Northants speed cameras are switched off despite high levels of speed violations

Instead of using fixed cameras, Northamptonshire Police now rely on mobile speed cameras, because all the speed cameras in the county were decommissioned in July 2011. The mobile speed cameras are run by local police and speed-safety officers to help keep the roads safer. While these cameras are often mounted on marked vans, they can also be fitted to unmarked cars, as well as manually operated by officers on foot.

According to the most recent available data from the Northamptonshire Police, the Safer Roads Team monitors sections of the A605 at Barnwell and Thrapston on a monthly basis.

In January 2021, mobile cameras were set up on the A605 at Barnwell in the 60mph section where 27 people were caught speeding; 19 were travelling over 10mph above the speed limit. Later in the month on 22 January, mobile speed cameras set up in the 40mph zone on the A605 by the Thrapston bypass caught 80 people; 31 were going over 10mph above the speed limit. Seven hours in total were spent monitoring the A605 in January.

In February, the police set up camera traps on the A605 on four different days, three of which were on the 60mph section near Barnwell. At this section, 28 people were caught speeding; 20 of those were over 70mph. In the 40mph section near Thrapston, 60 people were caught; 22 were over 50mph. The police spent eight and a half hours monitoring the A605 in February.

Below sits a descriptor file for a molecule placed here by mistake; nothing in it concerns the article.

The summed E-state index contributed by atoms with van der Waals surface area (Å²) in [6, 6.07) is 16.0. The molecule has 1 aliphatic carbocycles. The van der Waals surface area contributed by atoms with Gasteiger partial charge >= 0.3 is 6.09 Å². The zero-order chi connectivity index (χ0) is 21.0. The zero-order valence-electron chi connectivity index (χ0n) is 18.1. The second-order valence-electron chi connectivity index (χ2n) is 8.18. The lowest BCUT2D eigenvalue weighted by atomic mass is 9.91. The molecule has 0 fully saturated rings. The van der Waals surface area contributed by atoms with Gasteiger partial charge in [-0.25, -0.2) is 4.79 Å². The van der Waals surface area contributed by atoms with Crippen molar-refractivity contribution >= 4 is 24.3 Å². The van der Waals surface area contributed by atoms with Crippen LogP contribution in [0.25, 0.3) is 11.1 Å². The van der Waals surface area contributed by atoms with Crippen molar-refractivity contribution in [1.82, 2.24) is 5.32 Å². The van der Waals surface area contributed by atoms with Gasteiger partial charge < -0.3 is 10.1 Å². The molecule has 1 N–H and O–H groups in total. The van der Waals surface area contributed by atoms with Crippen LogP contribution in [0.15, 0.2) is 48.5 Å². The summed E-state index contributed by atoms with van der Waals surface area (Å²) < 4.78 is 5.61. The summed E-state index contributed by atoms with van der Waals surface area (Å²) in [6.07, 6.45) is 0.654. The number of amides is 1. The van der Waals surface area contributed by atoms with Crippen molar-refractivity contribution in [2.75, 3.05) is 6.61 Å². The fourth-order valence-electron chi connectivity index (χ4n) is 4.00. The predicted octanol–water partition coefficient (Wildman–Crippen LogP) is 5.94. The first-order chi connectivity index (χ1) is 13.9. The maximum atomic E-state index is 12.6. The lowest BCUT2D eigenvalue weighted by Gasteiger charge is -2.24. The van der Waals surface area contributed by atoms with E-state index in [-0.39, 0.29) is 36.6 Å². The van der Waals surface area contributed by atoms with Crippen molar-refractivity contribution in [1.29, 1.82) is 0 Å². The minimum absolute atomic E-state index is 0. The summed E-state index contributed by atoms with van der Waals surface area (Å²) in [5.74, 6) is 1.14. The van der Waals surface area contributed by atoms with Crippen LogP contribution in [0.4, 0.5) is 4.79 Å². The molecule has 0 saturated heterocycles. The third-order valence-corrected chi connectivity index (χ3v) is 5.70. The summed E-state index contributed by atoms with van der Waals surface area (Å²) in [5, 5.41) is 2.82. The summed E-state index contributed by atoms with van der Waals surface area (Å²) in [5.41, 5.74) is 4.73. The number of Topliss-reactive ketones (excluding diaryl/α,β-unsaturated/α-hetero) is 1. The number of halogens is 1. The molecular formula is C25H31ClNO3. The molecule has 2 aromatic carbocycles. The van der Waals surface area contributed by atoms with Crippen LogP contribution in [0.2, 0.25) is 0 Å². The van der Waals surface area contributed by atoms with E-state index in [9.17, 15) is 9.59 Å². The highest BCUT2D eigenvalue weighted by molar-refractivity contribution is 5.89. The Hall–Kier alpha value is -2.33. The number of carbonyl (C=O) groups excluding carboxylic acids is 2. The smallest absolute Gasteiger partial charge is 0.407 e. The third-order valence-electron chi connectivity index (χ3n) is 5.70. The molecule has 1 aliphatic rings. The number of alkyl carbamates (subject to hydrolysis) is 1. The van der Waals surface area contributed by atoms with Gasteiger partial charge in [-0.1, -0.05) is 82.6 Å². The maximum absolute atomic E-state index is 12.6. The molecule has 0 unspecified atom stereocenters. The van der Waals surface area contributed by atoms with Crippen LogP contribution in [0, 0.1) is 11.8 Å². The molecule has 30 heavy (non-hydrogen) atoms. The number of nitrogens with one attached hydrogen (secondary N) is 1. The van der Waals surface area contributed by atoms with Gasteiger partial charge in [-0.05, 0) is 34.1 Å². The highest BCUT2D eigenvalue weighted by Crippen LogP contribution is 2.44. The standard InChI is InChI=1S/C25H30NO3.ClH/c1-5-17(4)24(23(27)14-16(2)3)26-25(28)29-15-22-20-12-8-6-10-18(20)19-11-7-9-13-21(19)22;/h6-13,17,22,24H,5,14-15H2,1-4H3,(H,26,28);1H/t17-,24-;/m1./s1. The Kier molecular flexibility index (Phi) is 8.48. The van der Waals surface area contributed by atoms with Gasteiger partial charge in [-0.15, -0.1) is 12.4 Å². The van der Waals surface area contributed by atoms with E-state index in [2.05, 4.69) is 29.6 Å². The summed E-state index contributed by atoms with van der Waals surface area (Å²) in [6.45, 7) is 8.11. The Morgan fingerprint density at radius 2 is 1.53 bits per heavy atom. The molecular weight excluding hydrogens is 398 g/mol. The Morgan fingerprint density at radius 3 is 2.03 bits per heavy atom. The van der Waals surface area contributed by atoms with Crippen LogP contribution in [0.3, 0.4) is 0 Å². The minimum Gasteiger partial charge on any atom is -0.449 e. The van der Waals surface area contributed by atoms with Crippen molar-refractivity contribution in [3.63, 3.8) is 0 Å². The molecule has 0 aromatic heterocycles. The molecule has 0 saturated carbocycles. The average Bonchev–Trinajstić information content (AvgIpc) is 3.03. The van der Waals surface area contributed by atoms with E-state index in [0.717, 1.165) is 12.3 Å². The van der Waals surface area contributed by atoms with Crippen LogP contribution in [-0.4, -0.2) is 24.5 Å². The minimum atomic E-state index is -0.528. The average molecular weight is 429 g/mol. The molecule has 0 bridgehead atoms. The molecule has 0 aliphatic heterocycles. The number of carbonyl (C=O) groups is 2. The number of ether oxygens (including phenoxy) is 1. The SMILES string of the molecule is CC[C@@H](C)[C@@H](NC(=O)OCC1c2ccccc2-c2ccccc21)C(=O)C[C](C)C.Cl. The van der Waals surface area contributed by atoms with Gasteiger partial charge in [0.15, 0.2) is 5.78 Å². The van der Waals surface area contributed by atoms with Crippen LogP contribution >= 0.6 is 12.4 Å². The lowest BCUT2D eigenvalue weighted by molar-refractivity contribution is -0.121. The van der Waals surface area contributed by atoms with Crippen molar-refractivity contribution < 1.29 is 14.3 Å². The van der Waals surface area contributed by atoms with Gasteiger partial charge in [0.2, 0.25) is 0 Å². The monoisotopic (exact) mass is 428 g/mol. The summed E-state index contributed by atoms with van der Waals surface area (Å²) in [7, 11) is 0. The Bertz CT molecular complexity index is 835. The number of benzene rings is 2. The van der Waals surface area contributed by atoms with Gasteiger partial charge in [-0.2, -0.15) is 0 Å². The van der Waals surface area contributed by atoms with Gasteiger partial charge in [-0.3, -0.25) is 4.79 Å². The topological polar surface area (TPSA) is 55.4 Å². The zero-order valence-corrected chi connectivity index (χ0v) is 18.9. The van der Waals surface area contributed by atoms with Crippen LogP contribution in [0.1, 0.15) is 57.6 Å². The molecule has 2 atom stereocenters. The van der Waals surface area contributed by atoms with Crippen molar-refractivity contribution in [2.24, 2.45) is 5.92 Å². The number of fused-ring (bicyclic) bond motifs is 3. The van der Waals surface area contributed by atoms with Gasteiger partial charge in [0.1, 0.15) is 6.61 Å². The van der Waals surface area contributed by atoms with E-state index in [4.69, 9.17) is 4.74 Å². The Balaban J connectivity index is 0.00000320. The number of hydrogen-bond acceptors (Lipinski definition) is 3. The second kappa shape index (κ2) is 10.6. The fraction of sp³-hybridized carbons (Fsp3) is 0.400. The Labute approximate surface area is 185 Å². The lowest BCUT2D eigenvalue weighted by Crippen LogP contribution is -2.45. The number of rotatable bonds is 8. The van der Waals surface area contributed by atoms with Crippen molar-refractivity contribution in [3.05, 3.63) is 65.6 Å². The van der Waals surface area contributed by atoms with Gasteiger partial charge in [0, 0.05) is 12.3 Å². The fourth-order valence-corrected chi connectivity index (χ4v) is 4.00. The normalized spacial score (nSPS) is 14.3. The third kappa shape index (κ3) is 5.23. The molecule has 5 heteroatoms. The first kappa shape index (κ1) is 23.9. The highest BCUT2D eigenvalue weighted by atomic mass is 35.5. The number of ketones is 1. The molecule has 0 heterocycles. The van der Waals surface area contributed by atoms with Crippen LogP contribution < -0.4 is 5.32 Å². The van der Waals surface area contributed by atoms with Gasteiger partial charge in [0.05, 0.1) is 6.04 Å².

In March, the police only spent just over four hours over two days on the A605, during which they caught 12 people on the 60mph section. Of those, nine were going above 70 – the highest speed being 82mph.

Finally, in April, the police caught 119 people speeding over ten hours of surveillance. 55 were going 10 mph above the speed limit, including someone going 106mph in the 60mph area near Barnwell.

According to research by Road Safety Analysis, there is no need to turn on speed cameras because having sight of the cameras influences behaviour and makes drivers more cautious. Their research indicates that there has been a reduction in road deaths.

However, if so many drivers are caught speeding on two short sections of the A605 over a few days, there must be hundreds more who every day routinely speed down roads without fear of any fines.

This suggests that if the police wanted to reduce the amount of speeding that takes place on roads such as the A605, there should be speed cameras, or more police presence by the side of the road.

However, given that the decommissioned cameras are succeeding in their job of reducing road deaths, there is an argument that it is not necessary to turn them back on.

Robert Brettle
May 2021